September 3, 2013

Current Congress is not the least productive in recent history, but close

congressProductivityAs Congress gets ready to return from its August recess and address the pressing issue of whether to take action in Syria, it does so amid largely unfavorable views from the public. Seven-in-ten Americans have a “very” or “mostly” unfavorable opinion of Congress, according to the Pew Research Center’s most recent survey in July. That matches the highest unfavorability rating in the nearly three decades we’ve been asking that question.

Much of the disdain for the current 113th Congress has centered on the notion that it’s not really accomplishing much. NBC News described it as “setting records for futility“; CBS News referred to the body’s “glacial pace” so far this year. And in a Fox News poll last month, only 14% of respondents said Congress has been working hard enough to deserve a summer vacation. (Dissatisfaction with Congress’ productivity is hardly new: A Pew Research Center survey from May 2011 found that fully half the population said that Congress had accomplished less than previous ones.)

But while many observers have judged Congress’ productivity simply by how many laws it’s passed, we chose a stricter standard: How many substantive (i.e., nonceremonial) measures have become law? To find out, we looked at every public law passed since the 106th Congress in 1999-2000, excluding post-office renamings, commemorative-coin authorizations, Congressional Gold Medal conferrals, and the like.

What’s left runs the gamut from major policy legislation and appropriations measures to minor shifts in national-park boundaries and typographical-error corrections, but all with some tangible real-world impact. (While House Speaker John Boehner has said that Congress “should not be judged on how many new laws we create, we ought to be judged on how many laws that we repeal,” even a repeal measure would count as substantive.)

The results: So far, this year appears to be on track to be one of the least productive. Of the 31 measures that have became law so far this Congress, 24 count as substantive by our admittedly generous definition. That’s five more than the 112th Congress managed to get through by Labor Day 2011, and three more than the 107th Congress mustered at the equivalent point in its term.

However, the 113th is well off the pace set as recently as 2007, when 45 substantive bills had become law by the end of August; even in 2009, when Congress was riven by disputes over health-care reform, financial regulation and economic stimulus, 38 substantive laws had been enacted by summer’s end.

More broadly, since the 106th Congress (1999-2000) there’s been a steady downward trend in the volume of legislation, both total and substantive only. That’s coincided with increasing polarization in both the House and the Senate, making it ever harder to find enough common ground to pass bills — even if they manage to come together on Syria.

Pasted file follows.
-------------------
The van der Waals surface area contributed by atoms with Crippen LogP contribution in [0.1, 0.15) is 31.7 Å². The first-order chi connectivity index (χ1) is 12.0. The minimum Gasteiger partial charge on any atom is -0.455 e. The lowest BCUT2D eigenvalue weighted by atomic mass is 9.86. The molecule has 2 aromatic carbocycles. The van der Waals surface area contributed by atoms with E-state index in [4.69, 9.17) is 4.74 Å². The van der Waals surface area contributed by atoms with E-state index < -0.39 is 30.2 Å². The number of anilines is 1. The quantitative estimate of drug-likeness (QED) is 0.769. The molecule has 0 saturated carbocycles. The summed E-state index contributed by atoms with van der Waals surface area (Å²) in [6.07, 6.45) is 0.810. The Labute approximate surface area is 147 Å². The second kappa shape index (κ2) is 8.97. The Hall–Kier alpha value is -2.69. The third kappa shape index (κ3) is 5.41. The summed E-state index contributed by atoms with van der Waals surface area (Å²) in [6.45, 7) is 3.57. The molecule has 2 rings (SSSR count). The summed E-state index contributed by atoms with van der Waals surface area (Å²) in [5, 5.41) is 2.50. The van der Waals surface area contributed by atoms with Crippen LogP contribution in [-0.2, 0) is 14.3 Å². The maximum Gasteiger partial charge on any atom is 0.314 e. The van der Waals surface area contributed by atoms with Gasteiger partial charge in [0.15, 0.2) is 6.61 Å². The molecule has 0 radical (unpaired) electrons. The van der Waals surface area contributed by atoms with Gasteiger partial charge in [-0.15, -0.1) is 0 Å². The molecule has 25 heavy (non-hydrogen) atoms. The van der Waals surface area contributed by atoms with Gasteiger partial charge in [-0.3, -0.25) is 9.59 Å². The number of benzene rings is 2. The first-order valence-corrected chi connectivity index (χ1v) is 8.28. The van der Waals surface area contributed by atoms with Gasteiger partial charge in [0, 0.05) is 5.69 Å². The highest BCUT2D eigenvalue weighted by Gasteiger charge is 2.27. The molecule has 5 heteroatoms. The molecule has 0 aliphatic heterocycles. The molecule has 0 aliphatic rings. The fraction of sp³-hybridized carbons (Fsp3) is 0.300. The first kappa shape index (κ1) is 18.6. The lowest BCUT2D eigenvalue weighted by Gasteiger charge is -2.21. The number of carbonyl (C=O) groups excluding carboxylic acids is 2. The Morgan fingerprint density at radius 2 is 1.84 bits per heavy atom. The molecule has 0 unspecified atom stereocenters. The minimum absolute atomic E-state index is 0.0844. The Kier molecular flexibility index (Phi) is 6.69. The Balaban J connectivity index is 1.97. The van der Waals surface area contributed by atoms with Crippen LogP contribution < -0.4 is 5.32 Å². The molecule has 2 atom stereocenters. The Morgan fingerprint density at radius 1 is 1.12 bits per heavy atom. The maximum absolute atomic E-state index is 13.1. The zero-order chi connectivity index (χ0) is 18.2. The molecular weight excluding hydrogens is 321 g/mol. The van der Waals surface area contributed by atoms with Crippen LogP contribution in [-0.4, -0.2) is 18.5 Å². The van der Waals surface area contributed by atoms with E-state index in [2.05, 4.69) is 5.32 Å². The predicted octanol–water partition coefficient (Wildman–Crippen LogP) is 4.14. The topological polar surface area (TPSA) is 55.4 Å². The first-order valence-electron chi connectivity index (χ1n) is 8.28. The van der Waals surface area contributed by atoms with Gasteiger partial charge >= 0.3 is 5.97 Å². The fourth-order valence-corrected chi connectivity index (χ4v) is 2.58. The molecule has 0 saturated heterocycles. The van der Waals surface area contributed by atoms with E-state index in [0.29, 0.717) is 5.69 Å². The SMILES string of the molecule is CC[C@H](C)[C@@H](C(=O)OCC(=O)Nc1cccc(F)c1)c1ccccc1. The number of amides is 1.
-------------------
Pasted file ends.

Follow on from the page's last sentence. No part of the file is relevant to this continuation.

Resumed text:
1. Photo of Drew DeSilver

    is a senior writer at Pew Research Center.


  1. Ken3 years ago

    It’s about time we had a congress that did not add to the incredible number of laws and regulations that rule our lives.
    Congress was originally to be a citizen congress, in which the representatives and senators would serve a few years and return to private life.
    What has been created is a huge congressional bureaucracy of lifelong politicians who cost taxpayers more and more each year.

    It is about time congress started doing its job and not lining the pockets of its members and cronies. Our Congress was supposed to mirror our citizenry, the only qualifications were citizenship and minimum age of 25 (House) and 30 (Senate). It was not to be made an exclusive club for lawyers, as over one third of the Congress are lawyers. In
    any private Industry it would be a conflict of interest to make decisions which would benefit you. Yet congress writes laws for lawyers, as only they can speak the language these laws are written in.

  2. Adam Friedman4 years ago

    This article seems to dance around the crux of the matter. What the reader likely wants to know is the long-term trend in congressional productivity. I am baffled as to why this is hidden. While the article states that “since the 106th Congress (1999-2000) there’s been a steady downward trend in the volume of legislation,” it hides the data to prove it; it merely shows us the last eight sessions when this trend allegedly started. Then, genuflecting to the current media orthodoxy that polarization is killing us, spends up the rest of the word count and chart real estate with measures of long-term polarization in Congress. Putting aside the incredible wizardry required to generate a trustworthy quantification of “how” liberal/conservative law-makers have been between 1947 and today, why the digression? Show the data that addresses the headline!